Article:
The adventures of one of the Wellingtons:
‘One of the three VIckers Wellesly bombers which recently broke the worlds long distance record in a flight from Egypt to Australia, was damaged in a forced landing in mountainous country near Collier Bay, Western Australia.
Personnel: Flight Lieutenant Hogan,
Wing Commander Gayford,
Flying officer Musson
Flight Sergeant Dixon (Dickson)
Camel teams, one of the worlds oldest forms of transport will probably be requisitioned to rescue the crew. The 45 Mile trek begins.
The 11 page report of their crash land, and the rescue, is thorough. Perhaps naturally itis peppered with talk of food: ‘We ate a sandwich lunch and shared the one remaining bottle of beer’. ‘Delight as tins of cigarettes and foods dropped’. ‘Breakfast consisted of broken biscuits and water’. ‘One bottle of whisky was broken on drop to our disappointment’. ‘Provisions were Sausage, Peas, Asparagus, Tea, Sugar, Bread, bully beef, 500 cigarettes, matches, pork in beans, pea soup, kidney soup, chewing gum, apples, oranges, figs, epsom salts, ships lime juice.’
The uncomfortable irritability of the flies was frequently mentioned. Then they had the drama of the storm, which with lightening, meant they could not take cover under the wing of the plane. By the morning they were ‘shivering and chilled to the marrow’. The stars were magnificent.
The rescue party was led by Walcott with Burgin and 5 aboriginals, frequently referred to as ‘blacks’ and who ate separately preferring to dine on Kangaroo than any of the processed tins!
‘The black boys began to chant weird native songs, keeping time by beating two pieces of wood together by doing this they hoped to keep the rain away.’ .. The blacks camped away from us and kept their fire alight all night – they make marvellous fires in a space of seconds.
Burgin bagged a 2 Roos and 1 Joey for the aboriginal meal. The blacks immediately set up on them and gutted them in a very professional manner and with the utmost unconcern – blood and guts were flying in all directions. They were also introduced by ice for the first time and coulnd’t make head nor tail of it, and were puzzeled by the burning sensation in their tongue.’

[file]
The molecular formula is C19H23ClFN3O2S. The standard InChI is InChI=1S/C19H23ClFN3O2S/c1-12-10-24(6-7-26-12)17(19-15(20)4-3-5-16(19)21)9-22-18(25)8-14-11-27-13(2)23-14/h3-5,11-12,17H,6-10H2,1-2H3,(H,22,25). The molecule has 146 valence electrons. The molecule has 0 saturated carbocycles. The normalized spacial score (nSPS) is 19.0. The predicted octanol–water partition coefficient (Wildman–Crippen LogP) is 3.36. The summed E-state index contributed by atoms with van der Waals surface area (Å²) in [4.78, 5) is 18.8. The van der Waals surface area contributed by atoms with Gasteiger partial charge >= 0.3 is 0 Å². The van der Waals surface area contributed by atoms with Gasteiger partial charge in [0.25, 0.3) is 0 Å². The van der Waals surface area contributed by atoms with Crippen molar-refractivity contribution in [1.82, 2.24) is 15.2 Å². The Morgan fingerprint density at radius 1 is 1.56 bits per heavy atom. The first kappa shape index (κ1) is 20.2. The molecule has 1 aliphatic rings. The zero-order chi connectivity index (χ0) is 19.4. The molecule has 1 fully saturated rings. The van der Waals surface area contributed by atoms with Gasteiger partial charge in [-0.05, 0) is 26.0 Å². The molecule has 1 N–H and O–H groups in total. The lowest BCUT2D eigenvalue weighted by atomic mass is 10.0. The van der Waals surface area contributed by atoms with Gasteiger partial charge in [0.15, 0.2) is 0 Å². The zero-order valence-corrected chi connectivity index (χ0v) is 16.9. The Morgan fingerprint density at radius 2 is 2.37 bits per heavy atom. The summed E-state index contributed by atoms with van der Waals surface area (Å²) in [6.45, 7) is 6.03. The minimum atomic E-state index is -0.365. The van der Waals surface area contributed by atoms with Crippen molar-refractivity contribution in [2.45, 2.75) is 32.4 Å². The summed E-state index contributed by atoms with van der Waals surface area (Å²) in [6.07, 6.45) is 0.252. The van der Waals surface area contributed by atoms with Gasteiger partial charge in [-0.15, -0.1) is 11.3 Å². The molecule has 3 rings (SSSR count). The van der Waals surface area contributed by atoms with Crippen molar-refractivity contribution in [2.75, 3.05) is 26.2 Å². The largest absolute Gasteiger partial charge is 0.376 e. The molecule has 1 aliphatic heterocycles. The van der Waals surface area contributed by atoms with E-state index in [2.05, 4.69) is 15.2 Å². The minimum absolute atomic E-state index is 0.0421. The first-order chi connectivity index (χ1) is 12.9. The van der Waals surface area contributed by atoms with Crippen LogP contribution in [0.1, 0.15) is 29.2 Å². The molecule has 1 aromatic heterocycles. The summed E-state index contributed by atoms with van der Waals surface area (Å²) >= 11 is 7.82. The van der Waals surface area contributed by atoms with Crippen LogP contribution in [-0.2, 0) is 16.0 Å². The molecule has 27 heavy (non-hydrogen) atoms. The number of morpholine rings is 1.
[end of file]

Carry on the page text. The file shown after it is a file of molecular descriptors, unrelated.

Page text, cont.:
The incident of the Recreational Sport of Crocodile catching
We went well until reaching a good pool where Burgin said there might be crocodiles. He asked us if we wanted to see how the aboriginals diver for these reptiles, grasp them, bring them to the surface and throw them on the bank without being bitten. Apparently this was one of their recreational sports which they often played and at which they had never been known to fail’ Of course, something went wrong, he (Adcock) surfaced, blood pouring from his right arm With great presence of mind Adcock didn’t let go of the crocodile but kept his two hands between its jaws, despite the great pain he must have been in – until two blacks had cut down a large sapling which they placed between the animals jaws. They then carried the crocodile to the bank and battered it’s head to pieces between two large rocks.’
They return journey continued, Adcock judged by the other blacks to be ‘swinging the lead’, seemed to be bearing up despite the pain. News of blizzards in England arrived with one of the last food drops (from Tommy Broome) which they read in temperatures of 110 degrees. The last camp was the best, few mosquitoes, sumptuous meal (not sausage and beans). Exhausted on the last days long trek, the welcome shouts from the party sent out from Walcott to meet them. including the crew of the ‘Coolan; (a yacht sent by the Iron Mining company ).
‘Photos were taken after a short pow wow we set off in order not to be caught by the incoming tide. We plowed through the mud of the inlet (keeping a weather eye open for alligators) and in about an hour’s time we were sitting on Mr Reids verandah drinking real iced bear (Melbourne Bitter).